7403 MIT Sea Grant 2003 2000 2000-01-01 Coasters Harbor Island Def 41.5107 -71.3270
7404 MIT Sea Grant 2003 2000 2000-01-01 Fort Getty Pier, Jamestown Def 41.4915 -71.3983
7405 MIT Sea Grant 2003 2000 2000-01-01 Wickford Marina, Wickford Def 41.5754 -71.4423
7406 MIT Sea Grant 2003 2000 2000-01-01 Colt State Park, Bristol Def 41.6698 -71.3009
7407 MIT Sea Grant 2003 2000 2000-01-01 Massachusetts Maritime Academy, Bourne Def 41.7395 -70.6239
7408 MIT Sea Grant 2003 2000 2000-01-01 New Bedford State Pier Def 41.5932 -70.8870
7409 MIT Sea Grant 2003 2000 2000-01-01 Tripps Marina, Def 41.5168 -71.0856
7410 MIT Sea Grant 2003 2000 2001-01-01 Woods Hole Coast Guard Station Def 41.5196 -70.6661
7411 MIT Sea Grant 2003 2000 2000-01-01 Barnstable Harbor Def 41.7168 -70.2661
7412 MacIntyre et al. 2010 2010 2010-01-01 Sandwich Marina Def 41.7704 -70.5036
7413 MIT Sea Grant 2003 2000 2000-01-01 Duxbury Harbor, Cape Cod Bay Def 41.9876 -70.6492
7414 MIT Sea Grant 2003 2000 2000-01-01 Bay Pointe Marina, Quincy Def 42.2918 -70.9745
7415 MIT Sea Grant 2003 2000 2000-01-01 Rowes Wharf, Boston Def 42.3570 -71.0409
7416 MIT Sea Grant 2003 2000 2000-01-01 Hawthorne Cove Marina Def 42.5220 -70.8823
7417 MIT Sea Grant 2003 2000 2000-01-01 Cape Ann Marina, Gloucester Def 42.5959 -70.6689
7418 MIT Sea Grant 2009 2007 2007-01-01 Hampton River Marina Def 42.8995 -70.8209
7419 Harris and Dijkstra 2007 2007 2007-01-01 Isles of Shoals Def 42.9865 -70.6120
7420 MacIntyre et al. 2010 2010 2010-01-01 UNH Coastal Marine Lab, Newcastle Def 43.0723 -70.7162
7421 MIT Sea Grant 2008 2007 2007-01-01 Wentworth by the Sea Marina Def 43.0523 -70.7334
7422 MIT Sea Grant 2012 2011 2011-01-01 York Harbor Def 43.1368 -70.6456
7423 MIT Sea Grant 2012 2011 9999-01-01 Wells Harbor Def 43.3215 -70.5595
7424 MIT Sea Grant 2003 2003 9999-01-01 Brewer Freeport Marina, South Freeport Def 43.8198 -70.1095
7425 MIT Sea Grant 2009 2007 2007-01-01 MDMR docks, Boothbay Harbor Def 43.8465 -69.6348
7426 MIT Sea Grant 2009) 2007 2007-01-01 Darling Marine Center Dock Def 43.9401 -69.5737
7427 MIT Sea Grant 2009 2007 2007-01-01 Journey's End Marina, Rockland Def 44.1045 -69.1017
7428 Ashton 2006 2000 2000-01-01 Passamaquoddy Bay Def 45.0833 -67.0833
7429 Fisheries and Oceans Canada 2011 2010 2010-01-01 Bay L'Argent Def 47.5458 -54.8828
7430 Fisheries and Oceans Canada 2011 2010 2010-01-01 Barren Island Def 47.7150 -54.0840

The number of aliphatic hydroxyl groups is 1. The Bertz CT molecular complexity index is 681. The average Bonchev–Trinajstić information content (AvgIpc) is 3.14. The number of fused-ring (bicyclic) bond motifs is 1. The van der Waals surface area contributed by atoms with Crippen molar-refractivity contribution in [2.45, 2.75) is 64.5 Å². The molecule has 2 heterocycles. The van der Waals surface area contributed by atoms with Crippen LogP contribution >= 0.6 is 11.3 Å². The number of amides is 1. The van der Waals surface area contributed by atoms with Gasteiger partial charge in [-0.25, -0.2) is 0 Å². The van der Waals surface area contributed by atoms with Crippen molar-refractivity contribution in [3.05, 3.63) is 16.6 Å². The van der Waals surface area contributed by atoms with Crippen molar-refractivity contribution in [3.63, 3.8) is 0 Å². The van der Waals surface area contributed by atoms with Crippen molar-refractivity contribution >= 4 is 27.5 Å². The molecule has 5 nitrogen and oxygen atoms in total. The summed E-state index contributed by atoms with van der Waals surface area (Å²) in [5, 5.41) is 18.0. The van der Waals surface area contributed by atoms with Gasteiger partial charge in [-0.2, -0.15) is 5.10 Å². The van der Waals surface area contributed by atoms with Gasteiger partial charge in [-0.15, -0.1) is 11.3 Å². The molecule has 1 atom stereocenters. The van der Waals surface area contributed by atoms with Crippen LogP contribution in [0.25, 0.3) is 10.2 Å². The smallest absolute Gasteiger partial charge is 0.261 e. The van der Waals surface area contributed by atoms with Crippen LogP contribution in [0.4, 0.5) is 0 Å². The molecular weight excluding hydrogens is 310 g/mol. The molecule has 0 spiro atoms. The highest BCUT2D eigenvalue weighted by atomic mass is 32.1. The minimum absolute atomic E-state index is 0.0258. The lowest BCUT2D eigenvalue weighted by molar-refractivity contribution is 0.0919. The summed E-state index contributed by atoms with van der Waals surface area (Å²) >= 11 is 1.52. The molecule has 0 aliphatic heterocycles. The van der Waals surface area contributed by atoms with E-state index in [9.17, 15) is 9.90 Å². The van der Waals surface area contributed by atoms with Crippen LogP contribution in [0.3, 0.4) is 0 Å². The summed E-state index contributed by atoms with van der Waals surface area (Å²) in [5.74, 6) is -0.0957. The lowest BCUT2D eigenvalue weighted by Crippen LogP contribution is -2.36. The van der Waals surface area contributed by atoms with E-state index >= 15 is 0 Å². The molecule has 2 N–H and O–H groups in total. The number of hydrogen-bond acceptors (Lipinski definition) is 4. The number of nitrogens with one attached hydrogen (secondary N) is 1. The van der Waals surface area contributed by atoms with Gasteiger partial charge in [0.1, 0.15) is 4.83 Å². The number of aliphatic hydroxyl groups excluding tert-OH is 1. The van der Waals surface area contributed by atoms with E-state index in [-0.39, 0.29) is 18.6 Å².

7431 Turcotte and Sainte Marie 2009 2004 2004-01-01 Caribou Def 45.8500 -62.6290
7433 Turcotte and Sainte Marie 2009 2004 2004-01-01 Magdalen Islands Def 47.4483 -61.7522
7434 Ashton 2006 2004 2004-01-01 Cascapedia Def 48.2860 -65.8680
7435 Locke et al. 2007 1998 1998-01-01 Brudenell Def 46.1831 -62.4820
7437 Cohen et al. 2002 2000 2000-01-01 Pilot's Dock, Pier F, Long Beach Def 33.7472 -118.2156
7445 Cohen et al. 2005 2004 2004-05-26 Richmond Marina Def 37.9139 -122.3542
7452 Carlton 1979; Marelli 1981 1973 1973-01-01 Field's Landing Def 40.7246 -124.2151
7453 Carlton 1989, Wonham et al. 2005 1983 1983-01-01 Coos Bay Def 43.3406 -124.3219
7454 Cohen et al. 2001 2000 2000-05-20 Steamboat Island, Totten Inlet Def 47.1850 -122.9395
7455 Frey et al. 2009 1995 1995-01-01 Victoria Def 48.4222 -123.3657
7456 Frey et al. 2009 2008 2008-01-01 Barkley Sound Def 48.9000 -125.0800
7457 Frey et al. 2009 2006 2006-09-01 Nanaimo Def 49.2100 -123.9600
7458 Frey et al. 2009 2006 2006-09-01 Campbell River Def 50.0300 -125.2400
7459 Frey et al. 2009 2007 2007-10-01 Broughton Archipelago Def 50.7900 -126.6900
7460 Frey et al. 2009 2007 2007-09-01 Cumshewa Inlet Def 53.0200 -131.9100
7461 Frey et al. 2009 2007 2007-09-01 Hecate Strait Def 54.0100 -132.1400
7462 Frey et al. 2009 2007 2007-10-01 Prince Rupert Def 54.2900 -130.3500
7463 Ashton et al. 2008 2003 2003-01-01 Ketchikan Harbor Def 55.3900 -131.7400
7464 Ashton et al. 2008 2001 2001-01-01 Thomsen Harbor, Sitka Def 57.0500 -135.3500
7465 Ashton et al. 2008 2008 2008-01-01 City Spit Dock, Dutch Harbor, Unalaska Island Def 53.9100 -166.5100
7466 Ashton et al. 2008 2003 2003-01-01 Seldovia Harbor, Kachemak Bay Def 59.6100 -151.4100
7467 Ashton 2006 None 9999-01-01 Kunashir, Kurile Islands Native 44.1167 145.8500
7468 Ashton 2006 None 9999-01-01 Shikotan, Kurile Islands Native 43.8000 146.7500
7469 Ashton 2006 None 9999-01-01 Akkeshi Bay Native 43.0500 144.9000
7470 Ashton 2006 None 9999-01-01 Poss'yet Bay Native 42.5000 130.9167
7471 Huang 2001 None 9999-01-01 Dalian, Liaoning Province Native 38.9208 121.6392
7472 Huang 2001 None 9999-01-01 Qingdao Native 36.0667 120.3833
7473 Ashton 2006 2004 2004-01-01 Timaru Def -44.4000 171.2500
7474 Ashton 2006 2005 2005-01-01 Lyttleton Def -43.6000 172.7200